Kweyama said South Africans outside the country should play their part in the development of the country, and she urged those who acquired skills abroad to go back to South Africa and apply these there.
“It’s up to all of us in this room — we have the responsibility to use the attributes of ubuntu to build a non-racist, non-sexist South Africa,” she said, saying social cohesion and ubuntu were important.
She also mentioned the “economic diplomacy activations” by President Cyril Ramaphosa during his four days in New York last week, but especially on Wednesday, when he spoke on a panel at the Bloomberg forum and when Brand SA organised a high-level meeting between Ramaphosa and officials and CEOs, including the Corporate Council on Africa.
Ramaphosa delivered the same upbeat speech half a dozen times in order to woo those with the big bucks into coming to South Africa so that he could achieve his $100 billion target for new investments.
Davies on Thursday night explained how the Ireland Celtic Tiger model was being used for this, referring to a period of economic growth in that country fuelled by foreign direct investment.
“The president said he would come back (to check on the progress),” Davies said, “but the challenge is for the community here to come together”. South Africa could also play a significant role on the African continent if its economy picks up.
It was clear from the comments made and questions asked by audience members that the South African community in high-powered New York City was not as organised as it could be.
A Cape Town man introducing himself as Isaac said he ran an engineering firm back home, but “I got tired of people wanting R10-million” – presumably in kickbacks for contracts. How was he supposed to use his skills back home?
As he turned away from the mic to return to his seat, he mumbled, unhappy with the official response: “Julle praat net.” (“It’s all talk.”)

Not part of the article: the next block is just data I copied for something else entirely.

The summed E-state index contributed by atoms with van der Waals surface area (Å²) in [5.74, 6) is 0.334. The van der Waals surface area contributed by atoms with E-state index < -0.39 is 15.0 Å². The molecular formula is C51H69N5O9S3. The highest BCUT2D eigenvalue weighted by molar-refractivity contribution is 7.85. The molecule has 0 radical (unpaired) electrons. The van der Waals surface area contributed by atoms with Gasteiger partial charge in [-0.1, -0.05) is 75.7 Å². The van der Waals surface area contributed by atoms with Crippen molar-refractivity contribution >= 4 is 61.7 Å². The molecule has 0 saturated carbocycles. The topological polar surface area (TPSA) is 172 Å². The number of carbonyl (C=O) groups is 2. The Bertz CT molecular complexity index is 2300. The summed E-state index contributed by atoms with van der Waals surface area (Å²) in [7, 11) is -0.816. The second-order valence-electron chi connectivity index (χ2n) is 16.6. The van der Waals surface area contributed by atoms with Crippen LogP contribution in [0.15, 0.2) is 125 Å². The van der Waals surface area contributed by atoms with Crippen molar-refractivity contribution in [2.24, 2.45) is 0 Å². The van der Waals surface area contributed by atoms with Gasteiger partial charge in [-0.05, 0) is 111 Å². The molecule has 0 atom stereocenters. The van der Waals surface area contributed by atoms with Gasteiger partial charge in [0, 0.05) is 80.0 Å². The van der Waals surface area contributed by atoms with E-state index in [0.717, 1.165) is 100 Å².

Another South African, with a strong American accent, said he struggled to find guidelines here about how to export to South Africa. A number of people complained about a lack of contact between them and the South African government representatives locally.
Kweyama said the South African government preferred it if investors came to the country and empowered locals to produce the products. It’s about job creation rather than enriching South Africans living outside the country, it seems.
She also spoke of the department of industry setting up a one-stop-shop to help register businesses and organise work permits to make investments easy.
Kweyama eventually threw the ball back into the court of the expats, saying although there were a number of South African-US chambers of commerce across America, the New York chapter was quiet. Another official claimed the New York South Africans wanted “everything to land in their inbox”.
One guess could be that they’re too busy making money to have too much time and effort to spare for brand diplomacy. That’s where efficient and inspiring government officials and diplomats could come in handy. DM
"Housework won't kill you but then again, why take the chance?" ~ Phyllis Diller